We are all reminded several times a day, every day in the news media, and on the internet the rules that we need to follow to avoid being infected. These rules are social distancing, constant hand washing, and the wearing of masks. We are all being challenged right now as we try to find our foothold and adjust to the ‘new normal’ in our homes and the community we live in.
As communities start to transition in lifting the restrictions, precautions such as maintaining social distance, wearing face masks, limiting trips to the store for supply runs, contactless payments, and use of online transactions are now the new normal. There are new check-in procedures at the doctor’s office that could prove to be upsetting to the elderly. Especially if your older loved one needs elderly home care.
Update yourself with the latest COVID-19 guidelines from the Centers for Disease Control and Prevention and your nearest public health agencies. Here are a few tips on how you can help your older loved ones adjust in the “new normal”:
Explain the New Normal
Older adults who are struggling with dementia, Alzheimer’s disease or memory impairment need to be reminded about the reason for taking increased safety precautions. They may not understand why everyone is wearing masks, why their caregiver is constantly asking them to wash their hands more often, or why they can’t visit their family.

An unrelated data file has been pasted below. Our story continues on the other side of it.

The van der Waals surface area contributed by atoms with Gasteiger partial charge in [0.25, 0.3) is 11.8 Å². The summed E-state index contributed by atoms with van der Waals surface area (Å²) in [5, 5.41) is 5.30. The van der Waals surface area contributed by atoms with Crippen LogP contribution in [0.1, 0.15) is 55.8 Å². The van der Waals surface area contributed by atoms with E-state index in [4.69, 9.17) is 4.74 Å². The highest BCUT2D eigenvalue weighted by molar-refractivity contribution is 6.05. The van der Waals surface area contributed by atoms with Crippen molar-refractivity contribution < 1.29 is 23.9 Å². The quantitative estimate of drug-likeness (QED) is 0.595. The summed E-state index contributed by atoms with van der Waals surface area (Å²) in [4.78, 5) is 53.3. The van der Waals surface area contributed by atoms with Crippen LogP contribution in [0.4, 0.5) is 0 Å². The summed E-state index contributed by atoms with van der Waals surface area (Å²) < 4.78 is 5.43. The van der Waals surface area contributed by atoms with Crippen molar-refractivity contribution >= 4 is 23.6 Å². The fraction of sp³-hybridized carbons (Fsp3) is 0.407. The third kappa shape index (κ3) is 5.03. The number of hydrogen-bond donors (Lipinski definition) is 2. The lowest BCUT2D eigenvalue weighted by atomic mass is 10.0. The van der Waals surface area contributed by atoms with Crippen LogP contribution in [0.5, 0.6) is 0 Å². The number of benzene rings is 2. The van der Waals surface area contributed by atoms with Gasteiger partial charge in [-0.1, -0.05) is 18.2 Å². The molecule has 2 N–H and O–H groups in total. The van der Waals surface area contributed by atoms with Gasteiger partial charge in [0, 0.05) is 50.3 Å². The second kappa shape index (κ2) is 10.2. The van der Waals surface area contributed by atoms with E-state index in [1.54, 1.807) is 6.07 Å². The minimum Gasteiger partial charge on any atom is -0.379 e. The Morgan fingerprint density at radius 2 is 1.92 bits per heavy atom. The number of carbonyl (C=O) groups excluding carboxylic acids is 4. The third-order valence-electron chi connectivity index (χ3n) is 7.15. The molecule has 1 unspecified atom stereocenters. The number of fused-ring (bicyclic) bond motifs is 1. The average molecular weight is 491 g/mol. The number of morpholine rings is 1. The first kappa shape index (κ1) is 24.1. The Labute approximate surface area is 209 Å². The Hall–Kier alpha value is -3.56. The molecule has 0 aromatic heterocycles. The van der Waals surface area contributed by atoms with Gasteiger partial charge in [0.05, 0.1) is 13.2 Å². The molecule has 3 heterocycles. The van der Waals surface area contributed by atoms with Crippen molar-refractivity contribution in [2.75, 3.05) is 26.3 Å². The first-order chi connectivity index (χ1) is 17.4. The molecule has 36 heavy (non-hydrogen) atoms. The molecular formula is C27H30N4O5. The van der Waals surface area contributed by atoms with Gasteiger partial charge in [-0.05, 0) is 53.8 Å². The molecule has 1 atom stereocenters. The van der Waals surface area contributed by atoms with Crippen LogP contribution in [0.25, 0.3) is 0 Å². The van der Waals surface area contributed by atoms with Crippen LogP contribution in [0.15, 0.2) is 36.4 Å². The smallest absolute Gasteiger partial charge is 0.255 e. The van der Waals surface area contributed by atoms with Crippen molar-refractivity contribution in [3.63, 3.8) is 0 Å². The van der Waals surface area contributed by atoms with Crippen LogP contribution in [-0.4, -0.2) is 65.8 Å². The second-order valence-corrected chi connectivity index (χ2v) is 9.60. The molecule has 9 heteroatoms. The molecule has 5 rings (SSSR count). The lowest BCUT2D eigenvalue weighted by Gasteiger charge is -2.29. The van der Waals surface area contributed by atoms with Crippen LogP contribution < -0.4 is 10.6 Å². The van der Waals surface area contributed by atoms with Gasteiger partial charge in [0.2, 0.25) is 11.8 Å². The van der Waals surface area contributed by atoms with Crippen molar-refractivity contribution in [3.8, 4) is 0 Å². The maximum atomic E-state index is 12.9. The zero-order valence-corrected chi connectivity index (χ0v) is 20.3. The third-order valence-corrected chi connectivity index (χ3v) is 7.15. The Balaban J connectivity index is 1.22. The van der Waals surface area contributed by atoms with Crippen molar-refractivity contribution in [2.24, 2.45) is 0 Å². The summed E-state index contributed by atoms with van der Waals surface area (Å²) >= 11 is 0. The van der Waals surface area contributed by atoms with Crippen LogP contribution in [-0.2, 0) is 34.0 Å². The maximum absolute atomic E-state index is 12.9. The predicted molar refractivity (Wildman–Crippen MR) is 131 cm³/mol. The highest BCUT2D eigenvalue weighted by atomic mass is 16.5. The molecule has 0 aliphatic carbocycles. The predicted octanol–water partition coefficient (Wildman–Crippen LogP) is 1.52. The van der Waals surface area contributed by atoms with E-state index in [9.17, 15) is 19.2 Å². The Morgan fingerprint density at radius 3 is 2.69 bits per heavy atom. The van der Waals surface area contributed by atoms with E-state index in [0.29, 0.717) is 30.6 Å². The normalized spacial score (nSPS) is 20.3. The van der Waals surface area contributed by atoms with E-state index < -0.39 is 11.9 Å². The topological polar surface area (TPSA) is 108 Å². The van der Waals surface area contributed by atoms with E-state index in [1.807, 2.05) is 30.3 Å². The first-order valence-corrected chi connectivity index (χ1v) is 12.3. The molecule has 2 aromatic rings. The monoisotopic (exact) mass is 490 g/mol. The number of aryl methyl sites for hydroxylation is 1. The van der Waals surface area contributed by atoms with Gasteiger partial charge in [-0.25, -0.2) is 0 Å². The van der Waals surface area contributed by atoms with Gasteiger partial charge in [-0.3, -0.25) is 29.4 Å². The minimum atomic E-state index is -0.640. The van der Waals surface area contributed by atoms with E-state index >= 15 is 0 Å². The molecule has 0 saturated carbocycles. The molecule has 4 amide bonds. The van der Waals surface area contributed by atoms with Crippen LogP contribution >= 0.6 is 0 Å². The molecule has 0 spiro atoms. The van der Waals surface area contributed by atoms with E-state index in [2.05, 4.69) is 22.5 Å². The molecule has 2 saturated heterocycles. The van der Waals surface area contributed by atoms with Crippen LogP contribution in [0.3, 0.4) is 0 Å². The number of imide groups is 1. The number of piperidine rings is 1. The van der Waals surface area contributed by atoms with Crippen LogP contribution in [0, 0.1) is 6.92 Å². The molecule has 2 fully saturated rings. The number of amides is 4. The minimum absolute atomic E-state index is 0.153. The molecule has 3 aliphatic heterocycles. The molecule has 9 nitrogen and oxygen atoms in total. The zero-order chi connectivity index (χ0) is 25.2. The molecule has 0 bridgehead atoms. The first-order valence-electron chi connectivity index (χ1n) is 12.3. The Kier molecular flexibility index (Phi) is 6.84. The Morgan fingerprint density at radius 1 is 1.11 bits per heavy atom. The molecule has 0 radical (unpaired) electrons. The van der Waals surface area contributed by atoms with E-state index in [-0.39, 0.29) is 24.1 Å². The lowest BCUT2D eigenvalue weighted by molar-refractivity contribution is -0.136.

The masks make it difficult to recognize familiar faces, which could cause confusion, anxiety, paranoia, or fear. Some elderlies may resist following COVID-19 safety measures.
One needs to calmly explain the reason for the safety precautions to help your loved one understand. Explain that their health and safety is a priority for their caregivers. Making these safety reminders a game or contest of handwashing to ease stress and confusion is a good strategy.
Prepare When Going Out in Public
Prepare your loved one by explaining what to expect when going out in public places for a medical appointment or another necessary errand.
You may start telling your loved one that he or she will have to wear a mask for his or her visit to the doctor’s office. Tell them to expect that the office staff will be wearing masks, too. You can give them a head’s up why you will have to call the office from the parking lot to let the staff know you are there, answer screening questions, and have your temperature taken.
Get Help from one of the In-Home Health Care Agencies in Seattle
Having a trusted in-home caregiver from one of the home health care agencies can help your older loved one adjust to new routines and safety precautions in the new normal.
A Helping Hand is the most preferred elderly home care in Seattle, WA. In 2018, A Helping Hand was recognized by the SeniorAdvisor.com as Seattle’s Best of In-Home Care Award. This distinction makes them included in the top one percent of senior care providers across the United States and Canada. You can reach them through their website for more information on their services or email them at firstname.lastname@example.org.